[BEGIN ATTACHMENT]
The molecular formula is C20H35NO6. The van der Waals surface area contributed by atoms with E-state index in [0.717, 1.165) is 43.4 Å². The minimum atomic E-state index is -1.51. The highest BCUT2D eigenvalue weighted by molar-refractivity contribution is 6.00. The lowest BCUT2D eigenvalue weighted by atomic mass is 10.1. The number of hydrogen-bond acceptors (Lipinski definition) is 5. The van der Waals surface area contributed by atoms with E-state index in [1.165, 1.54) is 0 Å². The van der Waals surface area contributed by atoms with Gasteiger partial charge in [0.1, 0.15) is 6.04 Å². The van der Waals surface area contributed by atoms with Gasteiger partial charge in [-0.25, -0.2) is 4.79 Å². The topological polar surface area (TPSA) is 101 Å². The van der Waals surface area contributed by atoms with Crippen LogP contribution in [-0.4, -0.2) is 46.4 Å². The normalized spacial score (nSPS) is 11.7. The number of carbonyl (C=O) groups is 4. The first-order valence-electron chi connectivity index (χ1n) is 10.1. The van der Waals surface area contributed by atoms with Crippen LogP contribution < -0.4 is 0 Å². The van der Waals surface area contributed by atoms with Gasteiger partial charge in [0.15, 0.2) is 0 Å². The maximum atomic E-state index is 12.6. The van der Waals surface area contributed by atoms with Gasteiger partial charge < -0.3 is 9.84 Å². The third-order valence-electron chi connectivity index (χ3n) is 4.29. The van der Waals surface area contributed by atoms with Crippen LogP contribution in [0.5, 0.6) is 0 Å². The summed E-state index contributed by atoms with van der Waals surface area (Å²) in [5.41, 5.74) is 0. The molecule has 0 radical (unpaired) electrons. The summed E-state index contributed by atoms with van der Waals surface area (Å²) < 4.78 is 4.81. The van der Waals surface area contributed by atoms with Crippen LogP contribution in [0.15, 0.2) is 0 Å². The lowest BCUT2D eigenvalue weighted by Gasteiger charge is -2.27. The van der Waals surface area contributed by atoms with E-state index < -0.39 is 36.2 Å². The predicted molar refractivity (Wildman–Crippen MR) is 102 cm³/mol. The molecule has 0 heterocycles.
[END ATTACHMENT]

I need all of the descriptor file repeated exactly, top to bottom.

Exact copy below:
The molecular formula is C20H35NO6. The van der Waals surface area contributed by atoms with E-state index in [0.717, 1.165) is 43.4 Å². The minimum atomic E-state index is -1.51. The highest BCUT2D eigenvalue weighted by molar-refractivity contribution is 6.00. The lowest BCUT2D eigenvalue weighted by atomic mass is 10.1. The number of hydrogen-bond acceptors (Lipinski definition) is 5. The van der Waals surface area contributed by atoms with E-state index in [1.165, 1.54) is 0 Å². The van der Waals surface area contributed by atoms with Gasteiger partial charge in [0.1, 0.15) is 6.04 Å². The van der Waals surface area contributed by atoms with Gasteiger partial charge in [-0.25, -0.2) is 4.79 Å². The topological polar surface area (TPSA) is 101 Å². The van der Waals surface area contributed by atoms with Crippen LogP contribution in [-0.4, -0.2) is 46.4 Å². The normalized spacial score (nSPS) is 11.7. The number of carbonyl (C=O) groups is 4. The first-order valence-electron chi connectivity index (χ1n) is 10.1. The van der Waals surface area contributed by atoms with Crippen LogP contribution < -0.4 is 0 Å². The van der Waals surface area contributed by atoms with Gasteiger partial charge in [0.15, 0.2) is 0 Å². The maximum atomic E-state index is 12.6. The van der Waals surface area contributed by atoms with Gasteiger partial charge < -0.3 is 9.84 Å². The third-order valence-electron chi connectivity index (χ3n) is 4.29. The van der Waals surface area contributed by atoms with Crippen LogP contribution in [0.5, 0.6) is 0 Å². The summed E-state index contributed by atoms with van der Waals surface area (Å²) in [5.41, 5.74) is 0. The molecule has 0 radical (unpaired) electrons. The summed E-state index contributed by atoms with van der Waals surface area (Å²) < 4.78 is 4.81. The van der Waals surface area contributed by atoms with Crippen LogP contribution in [0.15, 0.2) is 0 Å². The lowest BCUT2D eigenvalue weighted by Gasteiger charge is -2.27. The van der Waals surface area contributed by atoms with E-state index < -0.39 is 36.2 Å². The predicted molar refractivity (Wildman–Crippen MR) is 102 cm³/mol. The molecule has 0 heterocycles.